It was a day the Pacific Northwest remembers well. On May 18, 1980, Mount St. Helens erupted in southwest Washington, sending a massive amount of ash into the sky.
Monday marks the 40th anniversary of that day. Four decades ago, a magnitude 5.1 earthquake struck underneath the active volcano, causing it to spew ash, mud, and debris across a 150-mile area of land.
Though the eruption was predicted by scientists and evacuations were executed before it, 57 people were killed in the chaos, making it the deadliest volcanic eruption in U.S. history.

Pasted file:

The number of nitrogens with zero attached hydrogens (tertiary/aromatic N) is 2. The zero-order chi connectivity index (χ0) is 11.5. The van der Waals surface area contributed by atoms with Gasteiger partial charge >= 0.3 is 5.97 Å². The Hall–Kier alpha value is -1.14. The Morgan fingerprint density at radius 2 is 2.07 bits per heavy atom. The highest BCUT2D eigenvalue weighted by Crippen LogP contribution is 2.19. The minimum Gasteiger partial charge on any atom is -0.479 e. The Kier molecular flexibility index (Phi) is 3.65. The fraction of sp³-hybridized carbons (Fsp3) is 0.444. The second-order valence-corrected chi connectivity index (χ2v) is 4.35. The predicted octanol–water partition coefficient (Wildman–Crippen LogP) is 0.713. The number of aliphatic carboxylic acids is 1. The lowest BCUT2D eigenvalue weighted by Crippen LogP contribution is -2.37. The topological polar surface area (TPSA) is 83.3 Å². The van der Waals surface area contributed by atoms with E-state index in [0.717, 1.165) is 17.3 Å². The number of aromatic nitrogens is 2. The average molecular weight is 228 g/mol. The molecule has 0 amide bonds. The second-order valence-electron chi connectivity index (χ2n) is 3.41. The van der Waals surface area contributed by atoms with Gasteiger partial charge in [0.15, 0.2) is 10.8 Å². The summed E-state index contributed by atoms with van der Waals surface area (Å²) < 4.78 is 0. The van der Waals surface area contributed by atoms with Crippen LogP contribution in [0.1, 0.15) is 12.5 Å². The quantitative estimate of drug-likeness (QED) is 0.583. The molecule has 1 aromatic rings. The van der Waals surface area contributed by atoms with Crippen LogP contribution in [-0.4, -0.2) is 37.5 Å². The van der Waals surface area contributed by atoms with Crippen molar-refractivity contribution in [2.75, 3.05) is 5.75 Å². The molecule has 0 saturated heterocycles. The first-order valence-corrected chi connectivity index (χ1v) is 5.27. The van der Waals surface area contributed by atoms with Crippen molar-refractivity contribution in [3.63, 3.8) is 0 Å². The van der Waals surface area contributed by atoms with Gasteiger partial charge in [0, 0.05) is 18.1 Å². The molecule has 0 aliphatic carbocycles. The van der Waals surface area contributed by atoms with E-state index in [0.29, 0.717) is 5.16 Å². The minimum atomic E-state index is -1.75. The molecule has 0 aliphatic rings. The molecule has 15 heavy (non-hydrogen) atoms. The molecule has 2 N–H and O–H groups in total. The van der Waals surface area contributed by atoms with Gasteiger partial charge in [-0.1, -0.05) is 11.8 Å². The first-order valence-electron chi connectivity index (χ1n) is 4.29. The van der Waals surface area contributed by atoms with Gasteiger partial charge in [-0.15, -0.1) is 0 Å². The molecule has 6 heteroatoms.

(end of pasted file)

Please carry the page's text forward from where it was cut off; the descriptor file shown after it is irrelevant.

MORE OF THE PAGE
Hundreds of homes were also destroyed and roads that once lead up to the mountain were wiped out.
To recognize the landmark anniversary of the eruption, Washington State Parks asked the public for their memories of the fateful day.
The U.S. Geological Survey constantly monitors Mount St. Helens, but there hasn’t been a recorded volcanic event since 2008.
Due to the 1980 eruption, May is recognized as Volcano Preparedness Month, a time that encourages everyone to go over emergency plans and get ready for future eruptions.